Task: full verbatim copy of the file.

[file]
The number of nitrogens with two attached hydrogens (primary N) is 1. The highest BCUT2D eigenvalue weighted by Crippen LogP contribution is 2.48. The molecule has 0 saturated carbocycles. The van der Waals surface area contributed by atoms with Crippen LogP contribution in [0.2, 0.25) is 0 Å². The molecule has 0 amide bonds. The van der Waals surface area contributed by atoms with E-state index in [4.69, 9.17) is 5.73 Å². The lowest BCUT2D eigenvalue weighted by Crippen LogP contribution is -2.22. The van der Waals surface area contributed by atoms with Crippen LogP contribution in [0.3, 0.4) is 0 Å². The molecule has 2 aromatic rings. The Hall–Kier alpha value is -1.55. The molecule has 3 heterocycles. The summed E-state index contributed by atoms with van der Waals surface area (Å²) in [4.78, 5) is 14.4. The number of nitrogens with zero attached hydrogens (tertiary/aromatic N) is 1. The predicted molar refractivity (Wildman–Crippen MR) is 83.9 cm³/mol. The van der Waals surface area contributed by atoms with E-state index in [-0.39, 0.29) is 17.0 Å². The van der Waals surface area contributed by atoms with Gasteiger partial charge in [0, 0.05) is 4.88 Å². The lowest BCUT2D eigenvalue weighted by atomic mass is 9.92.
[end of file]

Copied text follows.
The number of nitrogens with two attached hydrogens (primary N) is 1. The highest BCUT2D eigenvalue weighted by Crippen LogP contribution is 2.48. The molecule has 0 saturated carbocycles. The van der Waals surface area contributed by atoms with Crippen LogP contribution in [0.2, 0.25) is 0 Å². The molecule has 0 amide bonds. The van der Waals surface area contributed by atoms with E-state index in [4.69, 9.17) is 5.73 Å². The lowest BCUT2D eigenvalue weighted by Crippen LogP contribution is -2.22. The van der Waals surface area contributed by atoms with Crippen LogP contribution in [0.3, 0.4) is 0 Å². The molecule has 2 aromatic rings. The Hall–Kier alpha value is -1.55. The molecule has 3 heterocycles. The summed E-state index contributed by atoms with van der Waals surface area (Å²) in [4.78, 5) is 14.4. The number of nitrogens with zero attached hydrogens (tertiary/aromatic N) is 1. The predicted molar refractivity (Wildman–Crippen MR) is 83.9 cm³/mol. The van der Waals surface area contributed by atoms with E-state index in [-0.39, 0.29) is 17.0 Å². The van der Waals surface area contributed by atoms with Gasteiger partial charge in [0, 0.05) is 4.88 Å². The lowest BCUT2D eigenvalue weighted by atomic mass is 9.92.